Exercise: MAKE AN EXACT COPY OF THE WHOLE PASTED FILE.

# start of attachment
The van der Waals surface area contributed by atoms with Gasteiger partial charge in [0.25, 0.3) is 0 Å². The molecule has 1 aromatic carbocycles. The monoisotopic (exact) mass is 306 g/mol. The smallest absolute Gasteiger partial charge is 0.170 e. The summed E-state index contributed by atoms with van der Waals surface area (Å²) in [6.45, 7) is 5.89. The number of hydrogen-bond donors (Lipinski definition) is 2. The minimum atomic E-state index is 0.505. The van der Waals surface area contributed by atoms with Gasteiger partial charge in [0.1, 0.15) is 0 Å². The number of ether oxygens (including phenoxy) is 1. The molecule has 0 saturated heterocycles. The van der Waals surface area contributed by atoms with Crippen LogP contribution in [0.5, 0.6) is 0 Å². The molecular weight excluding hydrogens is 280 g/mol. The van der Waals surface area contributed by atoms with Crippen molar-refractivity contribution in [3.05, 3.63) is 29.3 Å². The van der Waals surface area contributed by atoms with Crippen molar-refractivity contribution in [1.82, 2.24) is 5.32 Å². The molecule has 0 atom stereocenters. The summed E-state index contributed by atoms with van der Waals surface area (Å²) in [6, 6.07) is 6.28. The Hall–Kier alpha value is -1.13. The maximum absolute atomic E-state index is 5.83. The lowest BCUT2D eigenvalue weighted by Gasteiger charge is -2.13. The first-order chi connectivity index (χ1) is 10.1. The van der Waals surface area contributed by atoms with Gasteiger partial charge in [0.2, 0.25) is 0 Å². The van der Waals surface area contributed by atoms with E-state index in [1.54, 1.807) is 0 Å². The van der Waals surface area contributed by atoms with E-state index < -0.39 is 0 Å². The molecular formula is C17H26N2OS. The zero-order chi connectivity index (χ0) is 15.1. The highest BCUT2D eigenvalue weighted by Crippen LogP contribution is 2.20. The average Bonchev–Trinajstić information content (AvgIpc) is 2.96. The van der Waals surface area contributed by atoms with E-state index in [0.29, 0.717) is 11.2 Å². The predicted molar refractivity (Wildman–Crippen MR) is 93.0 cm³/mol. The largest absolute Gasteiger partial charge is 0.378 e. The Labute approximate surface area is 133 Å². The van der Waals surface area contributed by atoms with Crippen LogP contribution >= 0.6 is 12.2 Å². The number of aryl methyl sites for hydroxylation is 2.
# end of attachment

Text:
The van der Waals surface area contributed by atoms with Gasteiger partial charge in [0.25, 0.3) is 0 Å². The molecule has 1 aromatic carbocycles. The monoisotopic (exact) mass is 306 g/mol. The smallest absolute Gasteiger partial charge is 0.170 e. The summed E-state index contributed by atoms with van der Waals surface area (Å²) in [6.45, 7) is 5.89. The number of hydrogen-bond donors (Lipinski definition) is 2. The minimum atomic E-state index is 0.505. The van der Waals surface area contributed by atoms with Gasteiger partial charge in [0.1, 0.15) is 0 Å². The number of ether oxygens (including phenoxy) is 1. The molecule has 0 saturated heterocycles. The van der Waals surface area contributed by atoms with Crippen LogP contribution in [0.5, 0.6) is 0 Å². The molecular weight excluding hydrogens is 280 g/mol. The van der Waals surface area contributed by atoms with Crippen molar-refractivity contribution in [3.05, 3.63) is 29.3 Å². The van der Waals surface area contributed by atoms with Crippen molar-refractivity contribution in [1.82, 2.24) is 5.32 Å². The molecule has 0 atom stereocenters. The summed E-state index contributed by atoms with van der Waals surface area (Å²) in [6, 6.07) is 6.28. The Hall–Kier alpha value is -1.13. The maximum absolute atomic E-state index is 5.83. The lowest BCUT2D eigenvalue weighted by Gasteiger charge is -2.13. The first-order chi connectivity index (χ1) is 10.1. The van der Waals surface area contributed by atoms with Gasteiger partial charge in [0.2, 0.25) is 0 Å². The van der Waals surface area contributed by atoms with E-state index in [1.54, 1.807) is 0 Å². The van der Waals surface area contributed by atoms with E-state index < -0.39 is 0 Å². The molecular formula is C17H26N2OS. The zero-order chi connectivity index (χ0) is 15.1. The highest BCUT2D eigenvalue weighted by Crippen LogP contribution is 2.20. The average Bonchev–Trinajstić information content (AvgIpc) is 2.96. The van der Waals surface area contributed by atoms with E-state index in [0.29, 0.717) is 11.2 Å². The predicted molar refractivity (Wildman–Crippen MR) is 93.0 cm³/mol. The largest absolute Gasteiger partial charge is 0.378 e. The Labute approximate surface area is 133 Å². The van der Waals surface area contributed by atoms with Crippen LogP contribution >= 0.6 is 12.2 Å². The number of aryl methyl sites for hydroxylation is 2.